"A couple of my friends said, 'You're too young to be a pop,' " Kareem recalls. "A couple people said I was out of my mind. And a couple said they were rooting for me."

Keegan's 12-week ultrasound helped make the pregnancy real. "I started tearing up as soon as I looked at him. It was the most overwhelming happiness." And thoughts of the baby - a boy, they soon learned - buoyed her through weeks of persistent nausea and heartburn. "Being able to feel him kick for the first time, to feel him moving around, I was able to get excited."

Meanwhile, she kept up a draining routine of school and work - a new job as a waitress at Cathedral Village, where she hefted trays bearing 20 pounds of dishes and endured a range of reactions from elderly residents. "Some said, 'Congratulations, you're going to be a great mom!' Others said, 'You're 17? You're not married? You can't even serve alcohol!' "

In April, friends and family threw a shower, filling the house with infant tubs and swings, clothes and bouncy chairs, bottles and toys. Blue banners announced the name they'd chosen - Isaiah, which is Kareem's middle name, and Chase, for Kareem's rap moniker. That was also the day Kareem moved in. "I wanted to help out with him through the night," he says, "to be there and watch him grow."

Keegan's midwife had suggested childbirth classes, but Keegan shied away from a close encounter with those details. The whole prospect scared her: the epidural needle, the pain, the pushing. When contractions came, induced by a Pitocin drip at Einstein Medical Center Montgomery, they were fierce and frightening.

"When the midwife said, 'It's time to push,' I was freaking out. But as soon as I could feel the hair on his head, I thought: 'This is the last thing I need to do.' "

And that was the moment fatherhood snapped into focus for Kareem. "I remember holding her leg up. She was squeezing my hand extra-tight. When he actually came out, my heart kind of dropped. That's when reality hit me. It was a crazy, beautiful experience."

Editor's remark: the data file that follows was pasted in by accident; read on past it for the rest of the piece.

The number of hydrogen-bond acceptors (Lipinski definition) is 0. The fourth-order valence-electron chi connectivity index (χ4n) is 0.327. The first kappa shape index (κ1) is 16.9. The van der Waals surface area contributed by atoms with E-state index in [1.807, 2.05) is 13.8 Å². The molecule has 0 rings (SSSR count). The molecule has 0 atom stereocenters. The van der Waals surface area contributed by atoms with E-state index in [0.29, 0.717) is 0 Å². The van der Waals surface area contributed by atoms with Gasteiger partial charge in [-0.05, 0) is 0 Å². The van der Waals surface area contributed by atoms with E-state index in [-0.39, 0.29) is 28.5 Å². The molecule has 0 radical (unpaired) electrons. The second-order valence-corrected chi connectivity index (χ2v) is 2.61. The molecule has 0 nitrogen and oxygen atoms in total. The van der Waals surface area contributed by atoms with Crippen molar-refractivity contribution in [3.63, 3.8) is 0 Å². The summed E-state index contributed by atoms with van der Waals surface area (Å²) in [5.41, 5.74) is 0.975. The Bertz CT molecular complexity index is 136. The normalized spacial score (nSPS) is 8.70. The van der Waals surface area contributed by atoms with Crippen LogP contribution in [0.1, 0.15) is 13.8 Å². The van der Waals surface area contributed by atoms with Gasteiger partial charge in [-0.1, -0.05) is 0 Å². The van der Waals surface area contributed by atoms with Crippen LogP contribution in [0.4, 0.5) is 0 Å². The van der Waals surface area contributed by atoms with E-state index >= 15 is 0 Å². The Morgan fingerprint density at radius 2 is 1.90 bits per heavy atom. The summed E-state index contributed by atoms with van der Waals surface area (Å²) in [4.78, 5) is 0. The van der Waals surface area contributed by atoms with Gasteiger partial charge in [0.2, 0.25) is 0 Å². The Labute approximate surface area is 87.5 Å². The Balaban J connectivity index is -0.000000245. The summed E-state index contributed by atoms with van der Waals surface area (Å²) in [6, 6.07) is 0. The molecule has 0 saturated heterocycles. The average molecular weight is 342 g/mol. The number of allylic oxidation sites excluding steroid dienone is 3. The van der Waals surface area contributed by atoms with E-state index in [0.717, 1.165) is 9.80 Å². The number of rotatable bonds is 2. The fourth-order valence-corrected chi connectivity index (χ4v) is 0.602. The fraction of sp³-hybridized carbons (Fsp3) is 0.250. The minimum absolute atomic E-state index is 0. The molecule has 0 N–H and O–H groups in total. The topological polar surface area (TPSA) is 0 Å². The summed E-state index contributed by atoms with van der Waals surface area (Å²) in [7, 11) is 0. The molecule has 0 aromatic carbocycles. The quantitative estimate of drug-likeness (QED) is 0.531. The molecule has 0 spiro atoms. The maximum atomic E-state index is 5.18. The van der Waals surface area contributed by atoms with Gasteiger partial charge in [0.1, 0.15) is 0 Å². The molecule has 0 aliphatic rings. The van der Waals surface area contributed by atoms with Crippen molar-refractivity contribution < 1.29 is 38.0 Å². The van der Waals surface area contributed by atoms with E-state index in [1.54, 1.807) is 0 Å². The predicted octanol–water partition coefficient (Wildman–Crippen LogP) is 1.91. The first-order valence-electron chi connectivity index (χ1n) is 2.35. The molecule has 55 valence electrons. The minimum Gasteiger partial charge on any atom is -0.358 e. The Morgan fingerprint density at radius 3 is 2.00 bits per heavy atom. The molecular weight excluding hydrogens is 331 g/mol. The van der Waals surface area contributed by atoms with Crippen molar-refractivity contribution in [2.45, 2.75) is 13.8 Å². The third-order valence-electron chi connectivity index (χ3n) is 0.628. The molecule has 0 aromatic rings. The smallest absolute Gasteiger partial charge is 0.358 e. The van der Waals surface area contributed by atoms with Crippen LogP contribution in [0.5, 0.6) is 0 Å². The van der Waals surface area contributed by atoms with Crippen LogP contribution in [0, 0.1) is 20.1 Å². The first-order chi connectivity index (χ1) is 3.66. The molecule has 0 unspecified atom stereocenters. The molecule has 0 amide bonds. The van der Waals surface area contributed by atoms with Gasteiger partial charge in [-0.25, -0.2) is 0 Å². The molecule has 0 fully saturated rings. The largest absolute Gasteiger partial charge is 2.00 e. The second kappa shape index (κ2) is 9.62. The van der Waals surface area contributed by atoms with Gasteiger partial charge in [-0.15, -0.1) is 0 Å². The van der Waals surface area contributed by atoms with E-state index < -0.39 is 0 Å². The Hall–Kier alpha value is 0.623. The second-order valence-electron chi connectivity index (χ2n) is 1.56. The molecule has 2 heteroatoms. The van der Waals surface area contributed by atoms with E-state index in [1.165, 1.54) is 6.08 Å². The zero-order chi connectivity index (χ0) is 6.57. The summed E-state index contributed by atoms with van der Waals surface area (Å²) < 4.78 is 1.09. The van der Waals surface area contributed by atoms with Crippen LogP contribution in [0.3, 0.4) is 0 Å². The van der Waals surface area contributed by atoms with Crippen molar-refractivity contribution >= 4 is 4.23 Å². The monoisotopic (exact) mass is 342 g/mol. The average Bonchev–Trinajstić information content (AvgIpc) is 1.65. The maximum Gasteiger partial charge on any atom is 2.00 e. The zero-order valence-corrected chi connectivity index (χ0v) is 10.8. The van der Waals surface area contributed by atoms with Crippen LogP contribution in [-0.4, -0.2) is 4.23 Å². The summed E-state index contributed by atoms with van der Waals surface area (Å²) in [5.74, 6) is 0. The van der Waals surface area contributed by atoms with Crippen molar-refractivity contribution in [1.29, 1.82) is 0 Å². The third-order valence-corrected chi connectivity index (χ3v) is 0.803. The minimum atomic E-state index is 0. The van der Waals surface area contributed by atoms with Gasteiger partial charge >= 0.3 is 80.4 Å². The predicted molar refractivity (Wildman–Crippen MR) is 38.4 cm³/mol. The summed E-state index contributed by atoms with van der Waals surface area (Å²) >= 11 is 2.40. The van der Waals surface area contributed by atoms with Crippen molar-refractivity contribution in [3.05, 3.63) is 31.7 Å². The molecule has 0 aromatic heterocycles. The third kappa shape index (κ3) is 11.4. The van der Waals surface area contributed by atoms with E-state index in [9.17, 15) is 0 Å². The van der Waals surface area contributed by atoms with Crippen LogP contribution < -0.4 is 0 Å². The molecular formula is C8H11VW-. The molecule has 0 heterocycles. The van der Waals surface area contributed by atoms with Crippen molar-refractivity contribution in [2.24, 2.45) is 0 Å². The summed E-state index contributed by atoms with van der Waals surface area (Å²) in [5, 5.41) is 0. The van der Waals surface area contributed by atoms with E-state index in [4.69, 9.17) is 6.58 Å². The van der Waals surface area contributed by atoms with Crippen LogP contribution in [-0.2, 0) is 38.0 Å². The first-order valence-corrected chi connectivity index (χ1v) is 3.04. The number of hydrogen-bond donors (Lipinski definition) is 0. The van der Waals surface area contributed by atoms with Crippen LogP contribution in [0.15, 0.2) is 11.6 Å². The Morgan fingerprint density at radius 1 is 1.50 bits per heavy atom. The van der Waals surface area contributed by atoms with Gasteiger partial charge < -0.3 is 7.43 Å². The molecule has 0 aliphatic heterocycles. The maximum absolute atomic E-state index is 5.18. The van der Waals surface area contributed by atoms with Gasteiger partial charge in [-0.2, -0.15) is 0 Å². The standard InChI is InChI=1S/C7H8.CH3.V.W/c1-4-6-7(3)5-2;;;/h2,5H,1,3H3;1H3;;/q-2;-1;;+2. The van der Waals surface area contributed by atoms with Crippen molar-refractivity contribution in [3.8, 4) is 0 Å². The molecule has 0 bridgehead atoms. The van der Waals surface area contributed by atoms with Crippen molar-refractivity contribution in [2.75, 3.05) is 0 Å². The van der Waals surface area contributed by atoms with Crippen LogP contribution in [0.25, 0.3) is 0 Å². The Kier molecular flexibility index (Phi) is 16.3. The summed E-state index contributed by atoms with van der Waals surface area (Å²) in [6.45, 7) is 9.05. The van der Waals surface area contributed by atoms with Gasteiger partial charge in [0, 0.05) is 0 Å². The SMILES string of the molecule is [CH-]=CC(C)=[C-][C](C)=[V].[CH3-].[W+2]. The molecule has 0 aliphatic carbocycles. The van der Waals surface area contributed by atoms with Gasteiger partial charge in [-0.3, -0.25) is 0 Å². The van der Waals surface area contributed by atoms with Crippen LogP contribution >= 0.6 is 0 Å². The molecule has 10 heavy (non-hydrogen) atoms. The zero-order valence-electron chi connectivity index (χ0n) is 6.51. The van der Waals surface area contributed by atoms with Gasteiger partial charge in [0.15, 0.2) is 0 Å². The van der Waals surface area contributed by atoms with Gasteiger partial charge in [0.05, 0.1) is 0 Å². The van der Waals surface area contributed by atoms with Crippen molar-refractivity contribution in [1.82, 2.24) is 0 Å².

Isaiah remained in the NICU for four days; he had fluid in his lungs and had to learn to breathe on his own. "He had all these tubes. It was just heartbreaking seeing my son like that," Keegan says. And then they brought him home to his school-age uncles and aunt, to his grandmother, to the house where Keegan cuddles him every day after work.

They still dream: Keegan, now a senior at Agora Cyber Charter School, wants to become a licensed practical nurse, then an R.N.; Kareem hopes to graduate next year from YESPhilly, an alternative school for youth who have dropped out.

Both say Isaiah tugged their priorities in a healthier direction. "People say, 'How irresponsible - teen parents!' " Keegan says. "But I'm not a little girl anymore. I'm not rebellious. He made me grow up."

Kareem echoes that. "I have to show him the way, when I'm still trying to figure out the way myself. Now, I always think of Isaiah first."

If you've become a parent — for the first, second or fifth time — within the last six months, email us why we should feature your story: Giving birth, adopting, or becoming a stepparent or guardian all count. Unfortunately, we can't respond individually to all submissions. If your story is chosen, you will be contacted.